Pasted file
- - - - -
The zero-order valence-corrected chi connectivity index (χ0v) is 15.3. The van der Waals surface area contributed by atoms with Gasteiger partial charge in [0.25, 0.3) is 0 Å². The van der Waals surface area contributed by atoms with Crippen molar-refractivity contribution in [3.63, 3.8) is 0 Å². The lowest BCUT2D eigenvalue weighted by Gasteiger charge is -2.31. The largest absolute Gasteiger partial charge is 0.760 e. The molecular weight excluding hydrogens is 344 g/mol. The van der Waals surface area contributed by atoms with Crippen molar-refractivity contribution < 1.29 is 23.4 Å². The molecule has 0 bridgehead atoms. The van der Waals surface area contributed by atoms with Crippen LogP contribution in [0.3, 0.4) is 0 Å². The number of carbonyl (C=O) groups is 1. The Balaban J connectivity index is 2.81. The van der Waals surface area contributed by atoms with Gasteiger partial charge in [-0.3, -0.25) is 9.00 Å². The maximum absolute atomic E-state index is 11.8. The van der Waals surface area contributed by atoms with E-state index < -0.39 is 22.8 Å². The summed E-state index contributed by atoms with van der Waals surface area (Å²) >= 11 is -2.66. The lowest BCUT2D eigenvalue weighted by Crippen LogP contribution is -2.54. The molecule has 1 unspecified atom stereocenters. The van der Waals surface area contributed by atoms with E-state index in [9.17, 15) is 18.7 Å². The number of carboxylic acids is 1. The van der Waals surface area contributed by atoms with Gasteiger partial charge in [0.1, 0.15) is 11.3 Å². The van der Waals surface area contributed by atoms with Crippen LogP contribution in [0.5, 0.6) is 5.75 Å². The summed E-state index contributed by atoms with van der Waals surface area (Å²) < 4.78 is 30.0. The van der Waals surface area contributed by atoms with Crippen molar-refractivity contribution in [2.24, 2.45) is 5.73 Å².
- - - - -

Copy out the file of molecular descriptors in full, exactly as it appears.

The zero-order valence-corrected chi connectivity index (χ0v) is 15.3. The van der Waals surface area contributed by atoms with Gasteiger partial charge in [0.25, 0.3) is 0 Å². The van der Waals surface area contributed by atoms with Crippen molar-refractivity contribution in [3.63, 3.8) is 0 Å². The lowest BCUT2D eigenvalue weighted by Gasteiger charge is -2.31. The largest absolute Gasteiger partial charge is 0.760 e. The molecular weight excluding hydrogens is 344 g/mol. The van der Waals surface area contributed by atoms with Crippen molar-refractivity contribution < 1.29 is 23.4 Å². The molecule has 0 bridgehead atoms. The van der Waals surface area contributed by atoms with Crippen LogP contribution in [0.3, 0.4) is 0 Å². The number of carbonyl (C=O) groups is 1. The Balaban J connectivity index is 2.81. The van der Waals surface area contributed by atoms with Gasteiger partial charge in [-0.3, -0.25) is 9.00 Å². The maximum absolute atomic E-state index is 11.8. The van der Waals surface area contributed by atoms with E-state index < -0.39 is 22.8 Å². The summed E-state index contributed by atoms with van der Waals surface area (Å²) >= 11 is -2.66. The lowest BCUT2D eigenvalue weighted by Crippen LogP contribution is -2.54. The molecule has 1 unspecified atom stereocenters. The van der Waals surface area contributed by atoms with E-state index in [9.17, 15) is 18.7 Å². The number of carboxylic acids is 1. The van der Waals surface area contributed by atoms with Gasteiger partial charge in [0.1, 0.15) is 11.3 Å². The van der Waals surface area contributed by atoms with Crippen LogP contribution in [0.5, 0.6) is 5.75 Å². The summed E-state index contributed by atoms with van der Waals surface area (Å²) < 4.78 is 30.0. The van der Waals surface area contributed by atoms with Crippen molar-refractivity contribution in [2.24, 2.45) is 5.73 Å².